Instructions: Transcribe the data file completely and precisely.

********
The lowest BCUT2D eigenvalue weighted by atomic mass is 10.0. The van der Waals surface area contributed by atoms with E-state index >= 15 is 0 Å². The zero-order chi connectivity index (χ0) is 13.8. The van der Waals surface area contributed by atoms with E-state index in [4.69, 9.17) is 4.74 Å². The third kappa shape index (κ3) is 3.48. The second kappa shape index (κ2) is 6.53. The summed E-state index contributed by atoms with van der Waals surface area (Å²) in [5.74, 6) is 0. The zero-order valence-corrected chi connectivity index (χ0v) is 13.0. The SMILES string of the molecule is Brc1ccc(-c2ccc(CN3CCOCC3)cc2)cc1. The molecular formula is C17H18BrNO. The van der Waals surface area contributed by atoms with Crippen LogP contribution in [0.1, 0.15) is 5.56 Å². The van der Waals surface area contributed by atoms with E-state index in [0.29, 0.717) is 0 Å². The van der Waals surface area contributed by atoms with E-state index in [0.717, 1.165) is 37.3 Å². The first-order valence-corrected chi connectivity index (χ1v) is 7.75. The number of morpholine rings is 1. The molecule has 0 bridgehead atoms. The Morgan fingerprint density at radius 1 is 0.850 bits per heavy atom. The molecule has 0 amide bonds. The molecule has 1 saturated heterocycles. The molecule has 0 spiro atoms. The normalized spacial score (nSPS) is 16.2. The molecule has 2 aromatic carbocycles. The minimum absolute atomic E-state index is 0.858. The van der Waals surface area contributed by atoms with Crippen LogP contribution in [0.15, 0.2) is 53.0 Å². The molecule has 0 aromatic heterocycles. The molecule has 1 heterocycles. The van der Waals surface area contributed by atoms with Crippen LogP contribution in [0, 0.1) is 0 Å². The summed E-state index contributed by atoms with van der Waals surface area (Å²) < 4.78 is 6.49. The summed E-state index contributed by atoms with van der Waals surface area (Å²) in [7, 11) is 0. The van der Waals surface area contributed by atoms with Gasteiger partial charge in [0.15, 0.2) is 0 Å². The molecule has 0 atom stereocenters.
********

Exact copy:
The lowest BCUT2D eigenvalue weighted by atomic mass is 10.0. The van der Waals surface area contributed by atoms with E-state index >= 15 is 0 Å². The zero-order chi connectivity index (χ0) is 13.8. The van der Waals surface area contributed by atoms with E-state index in [4.69, 9.17) is 4.74 Å². The third kappa shape index (κ3) is 3.48. The second kappa shape index (κ2) is 6.53. The summed E-state index contributed by atoms with van der Waals surface area (Å²) in [5.74, 6) is 0. The zero-order valence-corrected chi connectivity index (χ0v) is 13.0. The SMILES string of the molecule is Brc1ccc(-c2ccc(CN3CCOCC3)cc2)cc1. The molecular formula is C17H18BrNO. The van der Waals surface area contributed by atoms with Crippen LogP contribution in [0.1, 0.15) is 5.56 Å². The van der Waals surface area contributed by atoms with E-state index in [0.29, 0.717) is 0 Å². The van der Waals surface area contributed by atoms with E-state index in [0.717, 1.165) is 37.3 Å². The first-order valence-corrected chi connectivity index (χ1v) is 7.75. The number of morpholine rings is 1. The molecule has 0 bridgehead atoms. The Morgan fingerprint density at radius 1 is 0.850 bits per heavy atom. The molecule has 0 amide bonds. The molecule has 1 saturated heterocycles. The molecule has 0 spiro atoms. The normalized spacial score (nSPS) is 16.2. The molecule has 2 aromatic carbocycles. The minimum absolute atomic E-state index is 0.858. The van der Waals surface area contributed by atoms with Crippen LogP contribution in [0.15, 0.2) is 53.0 Å². The molecule has 0 aromatic heterocycles. The molecule has 1 heterocycles. The van der Waals surface area contributed by atoms with Crippen LogP contribution in [0, 0.1) is 0 Å². The summed E-state index contributed by atoms with van der Waals surface area (Å²) < 4.78 is 6.49. The summed E-state index contributed by atoms with van der Waals surface area (Å²) in [7, 11) is 0. The van der Waals surface area contributed by atoms with Gasteiger partial charge in [0.15, 0.2) is 0 Å². The molecule has 0 atom stereocenters.